Rafael Devers, a toolsy 20-year old third baseman and Boston’s best prospect, is ready to make the jump to the majors despite his youth. Devers was signed by the Red Sox as an international free agent out of the Dominican Republic in August 2013 and quickly climbed the prospect ladder since. MLB.com currently ranks him as the 12th best prospect in baseball, with his recent performance with Boston’s AA affiliate the Portland Sea Dogs confirming that proclamation.
Devers is currently the youngest active player in AA’s Eastern league at 20 years, seven months and 29 days old. The only other younger player to accrue significant at bats in the Eastern League this season is Yankees’ stud prospect Gleyber Torres, who has since moved on to AAA. The fact that Devers is taking at bats in AA at his age is impressive in and out itself, however his other-worldly production makes his performance truly special.
Just how good has Devers been? Through 62 games and 259 plate appearances, Devers smashed 14 home runs, 44 RBIs, 33 extra-base hits (XBH) with a .564 slugging percentage. The 14 home runs are tied for 4th in the Eastern league, while the 44 RBIs are tied for 5th. The 33 XBH and .564 slugging percentage are both third. Devers sits in the 92nd percentile or higher in the following statistics: HR, HR/AB, XBH, XBH/AB, SLG, OPS, ISO, wOBA and wRC+. Quantifying performance in this manner is important, because while Red Sox and baseball fans likely know that Devers has played well, I doubt they know just how well. The one area of Devers’ game that could use some refinement is his plate discipline, however he’s roughly average across the Eastern League in BB/K ratio, which is impressive for the youngest player in the league. It’s not as if Devers is flailing away to the tune of a 30% strikeout rate, like his former Sox prospect Yoan Moncada.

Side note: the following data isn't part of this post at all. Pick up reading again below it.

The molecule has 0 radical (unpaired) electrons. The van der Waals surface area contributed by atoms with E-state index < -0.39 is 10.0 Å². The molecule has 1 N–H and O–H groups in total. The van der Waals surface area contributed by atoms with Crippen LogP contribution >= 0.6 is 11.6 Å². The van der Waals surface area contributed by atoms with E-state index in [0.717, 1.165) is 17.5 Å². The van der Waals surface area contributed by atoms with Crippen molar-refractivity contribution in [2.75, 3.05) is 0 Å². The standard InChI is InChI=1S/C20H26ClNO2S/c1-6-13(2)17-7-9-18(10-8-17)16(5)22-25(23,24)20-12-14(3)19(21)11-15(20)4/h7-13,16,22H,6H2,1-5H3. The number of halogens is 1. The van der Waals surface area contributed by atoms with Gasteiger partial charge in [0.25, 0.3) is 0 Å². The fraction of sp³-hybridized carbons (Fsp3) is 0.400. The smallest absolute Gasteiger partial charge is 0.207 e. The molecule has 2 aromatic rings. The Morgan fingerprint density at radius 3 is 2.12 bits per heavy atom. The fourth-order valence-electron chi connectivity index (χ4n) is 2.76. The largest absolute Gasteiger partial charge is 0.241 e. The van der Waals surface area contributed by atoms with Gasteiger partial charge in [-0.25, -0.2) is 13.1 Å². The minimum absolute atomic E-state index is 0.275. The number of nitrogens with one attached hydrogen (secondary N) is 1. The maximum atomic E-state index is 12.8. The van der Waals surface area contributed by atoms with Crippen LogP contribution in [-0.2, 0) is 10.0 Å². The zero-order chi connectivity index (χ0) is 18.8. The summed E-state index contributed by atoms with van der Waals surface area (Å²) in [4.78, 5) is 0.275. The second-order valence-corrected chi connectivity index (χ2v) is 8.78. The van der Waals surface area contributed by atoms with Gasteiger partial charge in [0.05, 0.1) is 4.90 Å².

Of course, just because a 20-year old is mashing in AA doesn’t mean he should automatically receive an MLB call-up. The calculus for prospect call-ups usually involves the confluence of two factors: 1) impressive performance by the prospect in the minors and 2) a team need at the major league level. While Devers’ hitting in Portland this season certainly checks the box on factor 1, Boston’s issues at third base in 2017 more than check the box on point 2.
The combination of Sandoval, Marrero, Rutledge and Hernandez combined to give Boston the worst offensive production from the third base position in the majors this season. The aggregate slash line at the third base position of .204 / .258 / .318 is absolutely horrid. OPS+ adjusts Boston’s .576 third base OPS for ballpark factors and strength of league, with a resulting mark of 53, meaning that Boston’s third base production has been 47% worse than league average this season in a context-neutral environment. In fact, Boston has received the second worst offensive production from the third base position over the last decade! If that weren’t bad enough, Red Sox third basemen committed 16 errors this season, which is tied for the league lead. All told, Boston produced a pathetic -1.2 WAR from the position to date this year, which extrapolates to -2.7 WAR over a full season. Literally anyone is a better option than the current cast of characters inhabiting the hot corner for Boston right now.